“Occupational pension scheme”, “personal pension scheme” and “public service pension scheme” are defined in section 126(1) as having the meanings given by section 1 of the Pension Schemes Act 1993 but as if the reference to employed earners in the definition of personal pension schemes were to any earners.

Second reservation

This reserves provision about pensions payable to, or in respect of, any persons.  This covers matters such as the payment of pensions, the manner of provision and contribution in respect of pensions.  This is subject to an exception which permits the Scottish Parliament to make provision about pensions payable to or in respect of:


the persons referred to in section 81(3) of the Act. That section provides that the Parliament may make provision (whether by an ASP or a resolution) for the payment of pensions to ex- members and office-holders of the Parliament or of the Scottish Executive. The reservation should not prevent the Parliament making such provision; and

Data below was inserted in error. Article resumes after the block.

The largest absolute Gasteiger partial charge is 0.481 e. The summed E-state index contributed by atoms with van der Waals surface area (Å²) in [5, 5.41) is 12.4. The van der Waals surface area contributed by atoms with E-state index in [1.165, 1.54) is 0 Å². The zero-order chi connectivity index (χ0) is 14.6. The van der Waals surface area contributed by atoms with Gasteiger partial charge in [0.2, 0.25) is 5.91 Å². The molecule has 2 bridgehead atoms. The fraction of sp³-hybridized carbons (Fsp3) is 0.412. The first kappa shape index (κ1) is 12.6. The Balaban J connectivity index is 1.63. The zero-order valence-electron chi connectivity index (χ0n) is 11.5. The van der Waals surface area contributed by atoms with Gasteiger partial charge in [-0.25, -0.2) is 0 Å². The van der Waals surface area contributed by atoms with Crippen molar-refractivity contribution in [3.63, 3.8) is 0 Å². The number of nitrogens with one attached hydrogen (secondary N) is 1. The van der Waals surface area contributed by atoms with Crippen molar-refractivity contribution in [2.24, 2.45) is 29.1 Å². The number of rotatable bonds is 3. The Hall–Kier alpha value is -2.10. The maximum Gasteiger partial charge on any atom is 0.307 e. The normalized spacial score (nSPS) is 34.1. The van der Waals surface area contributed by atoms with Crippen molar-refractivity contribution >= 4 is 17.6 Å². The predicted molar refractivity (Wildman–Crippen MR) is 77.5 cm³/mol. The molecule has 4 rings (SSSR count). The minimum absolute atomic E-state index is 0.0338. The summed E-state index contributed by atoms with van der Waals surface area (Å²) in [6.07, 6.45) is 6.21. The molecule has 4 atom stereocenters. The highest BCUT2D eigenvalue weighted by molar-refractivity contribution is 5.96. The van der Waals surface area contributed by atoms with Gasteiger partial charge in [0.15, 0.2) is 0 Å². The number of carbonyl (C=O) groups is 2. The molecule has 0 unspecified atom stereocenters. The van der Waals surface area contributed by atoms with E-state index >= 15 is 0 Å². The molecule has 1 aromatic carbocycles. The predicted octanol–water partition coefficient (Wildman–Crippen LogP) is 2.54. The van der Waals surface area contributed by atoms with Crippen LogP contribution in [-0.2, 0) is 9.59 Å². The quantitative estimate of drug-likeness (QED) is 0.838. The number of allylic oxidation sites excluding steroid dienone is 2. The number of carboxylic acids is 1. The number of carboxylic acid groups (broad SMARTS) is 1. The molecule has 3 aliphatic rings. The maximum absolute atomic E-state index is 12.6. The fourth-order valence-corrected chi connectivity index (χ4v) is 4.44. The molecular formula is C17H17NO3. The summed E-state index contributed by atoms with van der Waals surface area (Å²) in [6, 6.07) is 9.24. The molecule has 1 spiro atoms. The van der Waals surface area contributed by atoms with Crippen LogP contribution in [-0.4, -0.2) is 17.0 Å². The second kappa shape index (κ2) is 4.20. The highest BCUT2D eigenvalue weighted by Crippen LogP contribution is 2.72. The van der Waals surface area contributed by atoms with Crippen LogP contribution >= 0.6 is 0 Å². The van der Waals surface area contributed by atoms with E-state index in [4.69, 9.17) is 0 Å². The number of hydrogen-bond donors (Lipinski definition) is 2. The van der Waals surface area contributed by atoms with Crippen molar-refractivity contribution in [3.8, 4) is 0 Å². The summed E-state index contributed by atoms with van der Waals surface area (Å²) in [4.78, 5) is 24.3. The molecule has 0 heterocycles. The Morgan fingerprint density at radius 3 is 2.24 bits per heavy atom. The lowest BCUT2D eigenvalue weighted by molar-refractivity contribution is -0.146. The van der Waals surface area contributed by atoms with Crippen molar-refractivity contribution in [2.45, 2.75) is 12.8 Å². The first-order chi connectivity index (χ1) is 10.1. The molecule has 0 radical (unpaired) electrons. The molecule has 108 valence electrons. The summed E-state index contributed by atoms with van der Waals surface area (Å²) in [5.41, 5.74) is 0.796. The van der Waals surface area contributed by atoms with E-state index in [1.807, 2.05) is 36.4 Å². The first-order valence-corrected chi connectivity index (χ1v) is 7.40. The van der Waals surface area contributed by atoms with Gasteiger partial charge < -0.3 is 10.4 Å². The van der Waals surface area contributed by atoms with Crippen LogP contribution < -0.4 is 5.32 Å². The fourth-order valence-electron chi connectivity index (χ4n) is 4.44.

in a Scottish public authority with mixed functions or no reserved functions (as defined in Part III of Schedule 5), persons who are or have been a member of the public body, the holder of a public office or a member of the staff of the body, holder or office.  This would permit the Parliament, for example, when legislating to establish a new Scottish public authority, to require it to provide pensions for its members and staff. It also enables any ministerial functions in relation to the pensions of existing Scottish public authorities to transfer to the Scottish Ministers.

Third reservation

This reserves the subject-matter of the Pensions (Increase) Act 1971, which provides for index-linking of a wide range of public service pensions.

Fourth reservation